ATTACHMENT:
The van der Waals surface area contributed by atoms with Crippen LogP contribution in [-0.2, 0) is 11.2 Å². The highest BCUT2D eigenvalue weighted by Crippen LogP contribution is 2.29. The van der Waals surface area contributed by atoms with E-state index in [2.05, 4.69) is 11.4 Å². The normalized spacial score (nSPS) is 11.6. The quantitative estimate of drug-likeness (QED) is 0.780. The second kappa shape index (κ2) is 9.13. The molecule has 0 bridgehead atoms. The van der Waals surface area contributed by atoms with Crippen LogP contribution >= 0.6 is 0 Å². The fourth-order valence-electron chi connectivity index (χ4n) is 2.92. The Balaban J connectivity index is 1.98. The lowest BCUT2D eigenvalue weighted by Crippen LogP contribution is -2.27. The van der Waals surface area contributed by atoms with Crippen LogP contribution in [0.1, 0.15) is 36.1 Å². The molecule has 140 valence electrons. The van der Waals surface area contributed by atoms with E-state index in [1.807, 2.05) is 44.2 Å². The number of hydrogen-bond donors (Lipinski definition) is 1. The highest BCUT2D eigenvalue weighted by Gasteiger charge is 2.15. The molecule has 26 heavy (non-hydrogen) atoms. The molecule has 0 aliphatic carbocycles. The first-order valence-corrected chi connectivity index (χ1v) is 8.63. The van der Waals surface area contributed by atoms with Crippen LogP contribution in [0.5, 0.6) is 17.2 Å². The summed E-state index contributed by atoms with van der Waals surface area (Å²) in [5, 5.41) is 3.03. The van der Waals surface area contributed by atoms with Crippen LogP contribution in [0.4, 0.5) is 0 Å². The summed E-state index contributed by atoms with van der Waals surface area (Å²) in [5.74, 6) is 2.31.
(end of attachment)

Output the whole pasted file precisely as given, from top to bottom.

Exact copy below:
The van der Waals surface area contributed by atoms with Crippen LogP contribution in [-0.2, 0) is 11.2 Å². The highest BCUT2D eigenvalue weighted by Crippen LogP contribution is 2.29. The van der Waals surface area contributed by atoms with E-state index in [2.05, 4.69) is 11.4 Å². The normalized spacial score (nSPS) is 11.6. The quantitative estimate of drug-likeness (QED) is 0.780. The second kappa shape index (κ2) is 9.13. The molecule has 0 bridgehead atoms. The van der Waals surface area contributed by atoms with Crippen LogP contribution >= 0.6 is 0 Å². The fourth-order valence-electron chi connectivity index (χ4n) is 2.92. The Balaban J connectivity index is 1.98. The lowest BCUT2D eigenvalue weighted by Crippen LogP contribution is -2.27. The van der Waals surface area contributed by atoms with Crippen LogP contribution in [0.1, 0.15) is 36.1 Å². The molecule has 140 valence electrons. The van der Waals surface area contributed by atoms with E-state index in [1.807, 2.05) is 44.2 Å². The number of hydrogen-bond donors (Lipinski definition) is 1. The highest BCUT2D eigenvalue weighted by Gasteiger charge is 2.15. The molecule has 26 heavy (non-hydrogen) atoms. The molecule has 0 aliphatic carbocycles. The first-order valence-corrected chi connectivity index (χ1v) is 8.63. The van der Waals surface area contributed by atoms with Crippen LogP contribution in [0.5, 0.6) is 17.2 Å². The summed E-state index contributed by atoms with van der Waals surface area (Å²) in [5, 5.41) is 3.03. The van der Waals surface area contributed by atoms with Crippen LogP contribution in [0.4, 0.5) is 0 Å². The summed E-state index contributed by atoms with van der Waals surface area (Å²) in [5.74, 6) is 2.31.